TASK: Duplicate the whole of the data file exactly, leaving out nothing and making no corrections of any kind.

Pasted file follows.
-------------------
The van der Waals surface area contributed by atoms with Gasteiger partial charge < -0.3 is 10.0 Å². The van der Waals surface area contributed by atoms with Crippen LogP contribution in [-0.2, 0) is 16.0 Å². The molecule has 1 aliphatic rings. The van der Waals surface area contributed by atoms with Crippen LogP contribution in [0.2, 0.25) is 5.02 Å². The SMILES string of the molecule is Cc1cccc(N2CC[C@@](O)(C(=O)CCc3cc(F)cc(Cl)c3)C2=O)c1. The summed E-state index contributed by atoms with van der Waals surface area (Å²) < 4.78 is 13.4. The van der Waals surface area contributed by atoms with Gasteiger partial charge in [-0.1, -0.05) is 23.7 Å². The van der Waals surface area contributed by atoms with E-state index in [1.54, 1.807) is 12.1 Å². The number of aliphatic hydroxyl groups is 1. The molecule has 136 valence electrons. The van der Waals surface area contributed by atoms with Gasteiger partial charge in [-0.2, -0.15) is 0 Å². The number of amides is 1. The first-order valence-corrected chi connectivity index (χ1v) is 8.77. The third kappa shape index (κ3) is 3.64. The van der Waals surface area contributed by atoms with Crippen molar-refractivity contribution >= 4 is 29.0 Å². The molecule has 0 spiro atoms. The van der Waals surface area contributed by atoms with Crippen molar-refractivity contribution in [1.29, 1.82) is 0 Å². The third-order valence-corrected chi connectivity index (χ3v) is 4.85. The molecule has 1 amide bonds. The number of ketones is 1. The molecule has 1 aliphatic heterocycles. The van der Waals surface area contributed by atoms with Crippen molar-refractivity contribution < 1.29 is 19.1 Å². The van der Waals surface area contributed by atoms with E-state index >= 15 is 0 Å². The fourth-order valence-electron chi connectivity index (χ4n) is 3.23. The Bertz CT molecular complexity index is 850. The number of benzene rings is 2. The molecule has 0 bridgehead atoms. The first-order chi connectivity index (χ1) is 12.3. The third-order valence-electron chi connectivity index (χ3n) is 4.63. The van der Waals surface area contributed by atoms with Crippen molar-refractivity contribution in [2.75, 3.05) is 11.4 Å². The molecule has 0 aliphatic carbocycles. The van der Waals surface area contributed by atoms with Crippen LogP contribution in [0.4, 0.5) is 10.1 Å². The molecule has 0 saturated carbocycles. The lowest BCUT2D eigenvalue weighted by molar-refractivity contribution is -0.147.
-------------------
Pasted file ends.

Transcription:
The van der Waals surface area contributed by atoms with Gasteiger partial charge < -0.3 is 10.0 Å². The van der Waals surface area contributed by atoms with Crippen LogP contribution in [-0.2, 0) is 16.0 Å². The molecule has 1 aliphatic rings. The van der Waals surface area contributed by atoms with Crippen LogP contribution in [0.2, 0.25) is 5.02 Å². The SMILES string of the molecule is Cc1cccc(N2CC[C@@](O)(C(=O)CCc3cc(F)cc(Cl)c3)C2=O)c1. The summed E-state index contributed by atoms with van der Waals surface area (Å²) < 4.78 is 13.4. The van der Waals surface area contributed by atoms with Gasteiger partial charge in [-0.1, -0.05) is 23.7 Å². The van der Waals surface area contributed by atoms with E-state index in [1.54, 1.807) is 12.1 Å². The number of aliphatic hydroxyl groups is 1. The molecule has 136 valence electrons. The van der Waals surface area contributed by atoms with Gasteiger partial charge in [-0.2, -0.15) is 0 Å². The number of amides is 1. The first-order valence-corrected chi connectivity index (χ1v) is 8.77. The third kappa shape index (κ3) is 3.64. The van der Waals surface area contributed by atoms with Crippen molar-refractivity contribution >= 4 is 29.0 Å². The molecule has 0 spiro atoms. The van der Waals surface area contributed by atoms with Crippen molar-refractivity contribution in [1.29, 1.82) is 0 Å². The third-order valence-corrected chi connectivity index (χ3v) is 4.85. The molecule has 1 amide bonds. The number of ketones is 1. The molecule has 1 aliphatic heterocycles. The van der Waals surface area contributed by atoms with Crippen molar-refractivity contribution < 1.29 is 19.1 Å². The van der Waals surface area contributed by atoms with E-state index >= 15 is 0 Å². The fourth-order valence-electron chi connectivity index (χ4n) is 3.23. The Bertz CT molecular complexity index is 850. The number of benzene rings is 2. The molecule has 0 bridgehead atoms. The first-order chi connectivity index (χ1) is 12.3. The third-order valence-electron chi connectivity index (χ3n) is 4.63. The van der Waals surface area contributed by atoms with Crippen molar-refractivity contribution in [2.75, 3.05) is 11.4 Å². The molecule has 0 aliphatic carbocycles. The van der Waals surface area contributed by atoms with Crippen LogP contribution in [0.4, 0.5) is 10.1 Å². The molecule has 0 saturated carbocycles. The lowest BCUT2D eigenvalue weighted by molar-refractivity contribution is -0.147.